ANNAPOLIS, Md. — The Navy vs. Notre Dame football game will be played in Annapolis for the first time in the rivalry's 94-year history.
The game is set to be played at Navy-Marine Corps Memorial Stadium on either Saturday, September 5 or Sunday, September 6. It was originally scheduled to be played in Dublin, Ireland on August 29 but was moved due to the coronavirus pandemic.
Below is a press release from the Naval Academy:
Following extensive consultation with the Irish government, medical authorities and the leadership teams at Navy and Notre Dame, the Aer Lingus Classic football game scheduled for August 29 will not be played at Aviva Stadium in Dublin, Ireland.
It is the intention of both Navy and Notre Dame to open the 2020 college football season with the 94th consecutive playing of the longest continuous intersectional rivalry in the country at Navy-Marine Corps Memorial Stadium in Annapolis, Md. The game will ideally be played Labor Day weekend (Saturday or Sunday) and televised nationally by ESPN or ABC.
"We are obviously disappointed not to be traveling to Ireland this August,” said Naval Academy Director of Athletics Chet Gladchuk. “But, as expected, our priority must be ensuring the health and safety of all involved. I am expecting that we will still be able to play Notre Dame as our season opener, but there is still much to be determined by health officials and those that govern college football at large. Once we have a definitive plan in place, we will announce the specifics pertaining to the game. I am extremely grateful to all that were involved in the planning of our game in Aviva Stadium, especially John Anthony and Padraic O’Kane who created what would have been another extraordinary event in Dublin. I realize many are disappointed and were looking forward to the spectacle of this event and a visit to the Emerald Isle, but I do know there is a complete understanding of why it's in our best interests to make every effort to relocate the game."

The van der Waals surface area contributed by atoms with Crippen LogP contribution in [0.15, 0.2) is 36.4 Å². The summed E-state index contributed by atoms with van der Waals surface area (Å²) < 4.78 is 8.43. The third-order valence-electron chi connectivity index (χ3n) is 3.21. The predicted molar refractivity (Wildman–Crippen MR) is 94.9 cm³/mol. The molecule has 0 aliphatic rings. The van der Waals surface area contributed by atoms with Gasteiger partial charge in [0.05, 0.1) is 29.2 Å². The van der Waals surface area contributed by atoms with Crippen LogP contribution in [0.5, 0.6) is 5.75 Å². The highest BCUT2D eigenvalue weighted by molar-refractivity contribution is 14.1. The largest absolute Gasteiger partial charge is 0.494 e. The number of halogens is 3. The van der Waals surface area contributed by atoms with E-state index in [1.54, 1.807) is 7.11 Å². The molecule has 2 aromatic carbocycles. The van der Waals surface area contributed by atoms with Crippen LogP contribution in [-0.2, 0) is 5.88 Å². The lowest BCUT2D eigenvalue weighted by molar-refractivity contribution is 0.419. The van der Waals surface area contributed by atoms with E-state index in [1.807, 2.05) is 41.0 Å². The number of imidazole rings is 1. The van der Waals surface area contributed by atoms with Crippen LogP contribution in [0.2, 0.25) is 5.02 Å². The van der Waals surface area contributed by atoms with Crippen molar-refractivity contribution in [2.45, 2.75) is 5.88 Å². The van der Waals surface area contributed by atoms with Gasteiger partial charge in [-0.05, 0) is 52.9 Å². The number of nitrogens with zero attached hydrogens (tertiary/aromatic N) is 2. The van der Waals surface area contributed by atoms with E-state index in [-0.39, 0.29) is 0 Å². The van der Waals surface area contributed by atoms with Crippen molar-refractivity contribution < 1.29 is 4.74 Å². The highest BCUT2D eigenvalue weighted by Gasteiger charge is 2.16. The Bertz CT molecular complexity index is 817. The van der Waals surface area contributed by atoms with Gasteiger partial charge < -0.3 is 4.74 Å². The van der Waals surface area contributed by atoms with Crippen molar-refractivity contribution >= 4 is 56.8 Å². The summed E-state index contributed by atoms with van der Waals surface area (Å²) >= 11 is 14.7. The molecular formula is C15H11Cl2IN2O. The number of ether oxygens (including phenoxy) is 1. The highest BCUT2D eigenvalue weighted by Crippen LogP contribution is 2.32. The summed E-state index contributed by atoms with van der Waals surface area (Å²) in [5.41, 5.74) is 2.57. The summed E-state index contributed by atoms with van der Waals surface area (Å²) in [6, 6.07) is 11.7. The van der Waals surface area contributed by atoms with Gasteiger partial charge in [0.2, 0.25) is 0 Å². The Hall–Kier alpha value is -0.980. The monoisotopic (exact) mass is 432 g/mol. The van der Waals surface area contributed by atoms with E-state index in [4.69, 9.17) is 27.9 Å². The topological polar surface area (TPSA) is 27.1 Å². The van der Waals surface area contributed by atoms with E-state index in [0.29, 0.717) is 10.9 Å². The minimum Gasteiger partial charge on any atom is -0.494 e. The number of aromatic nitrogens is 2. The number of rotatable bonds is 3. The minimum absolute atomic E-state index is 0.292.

“Our student-athletes have had great experiences competing in Ireland and are very disappointed not to be returning to Dublin in 2020,” said Jack Swarbrick, Vice President and James E. Rohr Director of Athletics at Notre Dame. “The change of venue has been a very difficult decision for our colleagues at the Naval Academy, but we are in full support of their choice. We are also grateful for everything our partners in Ireland have done to make this a smooth transition. We look forward to going back to Ireland for a game in the not too distant future."
“College football is one of the greatest spectacles in world sport and we had been thoroughly looking forward to welcoming Navy and Notre Dame here this summer for the first game of the Aer Lingus College Football Classic Series,” said Leo Varadkar the Prime Minister of Ireland. “Unfortunately, due to circumstances beyond our control, that is now not possible, but we hope to see both universities return to Aviva Stadium in the coming years. I want to personally thank both Chet Gladchuk and Jack Swarbrick for their efforts to bring the game to Ireland and we hope to welcome both teams back in the near future”
The previous Navy-Notre Dame game at Aviva Stadium in 2012 was a huge success with over 35,000 fans traveling from the United States and this year there were close to 40,000 people expected to attend the sold out game from the United States.
Navy and Notre Dame will continue to work closely with the event organizers to plan for a return to Ireland in the coming years. Information on ticket refunds will be forthcoming.